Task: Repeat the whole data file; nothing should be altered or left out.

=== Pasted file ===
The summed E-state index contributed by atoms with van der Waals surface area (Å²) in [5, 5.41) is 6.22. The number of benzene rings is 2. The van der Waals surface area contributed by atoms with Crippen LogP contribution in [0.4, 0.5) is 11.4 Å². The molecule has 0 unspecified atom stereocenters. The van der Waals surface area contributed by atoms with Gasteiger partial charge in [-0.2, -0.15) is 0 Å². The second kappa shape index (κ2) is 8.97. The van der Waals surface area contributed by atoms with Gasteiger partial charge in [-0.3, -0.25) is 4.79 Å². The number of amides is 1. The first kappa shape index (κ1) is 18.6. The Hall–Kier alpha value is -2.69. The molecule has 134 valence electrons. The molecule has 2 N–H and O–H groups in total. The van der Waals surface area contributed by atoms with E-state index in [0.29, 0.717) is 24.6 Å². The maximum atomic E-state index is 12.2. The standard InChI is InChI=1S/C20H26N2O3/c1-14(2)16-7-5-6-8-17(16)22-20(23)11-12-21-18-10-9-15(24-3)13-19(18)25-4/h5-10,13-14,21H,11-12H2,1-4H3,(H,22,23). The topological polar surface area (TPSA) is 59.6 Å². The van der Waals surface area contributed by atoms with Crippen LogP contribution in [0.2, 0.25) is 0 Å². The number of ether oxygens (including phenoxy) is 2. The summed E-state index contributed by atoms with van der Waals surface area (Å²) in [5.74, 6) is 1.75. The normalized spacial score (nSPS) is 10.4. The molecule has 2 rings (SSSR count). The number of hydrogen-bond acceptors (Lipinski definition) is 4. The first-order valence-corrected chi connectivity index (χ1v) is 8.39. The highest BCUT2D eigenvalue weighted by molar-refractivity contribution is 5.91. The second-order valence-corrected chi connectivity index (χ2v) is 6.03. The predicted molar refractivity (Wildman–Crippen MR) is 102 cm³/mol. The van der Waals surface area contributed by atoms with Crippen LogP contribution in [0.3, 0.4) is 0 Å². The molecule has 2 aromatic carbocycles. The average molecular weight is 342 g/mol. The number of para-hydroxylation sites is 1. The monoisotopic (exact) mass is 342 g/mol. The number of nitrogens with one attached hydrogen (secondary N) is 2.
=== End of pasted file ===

The summed E-state index contributed by atoms with van der Waals surface area (Å²) in [5, 5.41) is 6.22. The number of benzene rings is 2. The van der Waals surface area contributed by atoms with Crippen LogP contribution in [0.4, 0.5) is 11.4 Å². The molecule has 0 unspecified atom stereocenters. The van der Waals surface area contributed by atoms with Gasteiger partial charge in [-0.2, -0.15) is 0 Å². The second kappa shape index (κ2) is 8.97. The van der Waals surface area contributed by atoms with Gasteiger partial charge in [-0.3, -0.25) is 4.79 Å². The number of amides is 1. The first kappa shape index (κ1) is 18.6. The Hall–Kier alpha value is -2.69. The molecule has 134 valence electrons. The molecule has 2 N–H and O–H groups in total. The van der Waals surface area contributed by atoms with E-state index in [0.29, 0.717) is 24.6 Å². The maximum atomic E-state index is 12.2. The standard InChI is InChI=1S/C20H26N2O3/c1-14(2)16-7-5-6-8-17(16)22-20(23)11-12-21-18-10-9-15(24-3)13-19(18)25-4/h5-10,13-14,21H,11-12H2,1-4H3,(H,22,23). The topological polar surface area (TPSA) is 59.6 Å². The van der Waals surface area contributed by atoms with Crippen LogP contribution in [0.2, 0.25) is 0 Å². The number of ether oxygens (including phenoxy) is 2. The summed E-state index contributed by atoms with van der Waals surface area (Å²) in [5.74, 6) is 1.75. The normalized spacial score (nSPS) is 10.4. The molecule has 2 rings (SSSR count). The number of hydrogen-bond acceptors (Lipinski definition) is 4. The first-order valence-corrected chi connectivity index (χ1v) is 8.39. The highest BCUT2D eigenvalue weighted by molar-refractivity contribution is 5.91. The second-order valence-corrected chi connectivity index (χ2v) is 6.03. The predicted molar refractivity (Wildman–Crippen MR) is 102 cm³/mol. The van der Waals surface area contributed by atoms with Crippen LogP contribution in [0.3, 0.4) is 0 Å². The molecule has 2 aromatic carbocycles. The average molecular weight is 342 g/mol. The number of para-hydroxylation sites is 1. The monoisotopic (exact) mass is 342 g/mol. The number of nitrogens with one attached hydrogen (secondary N) is 2.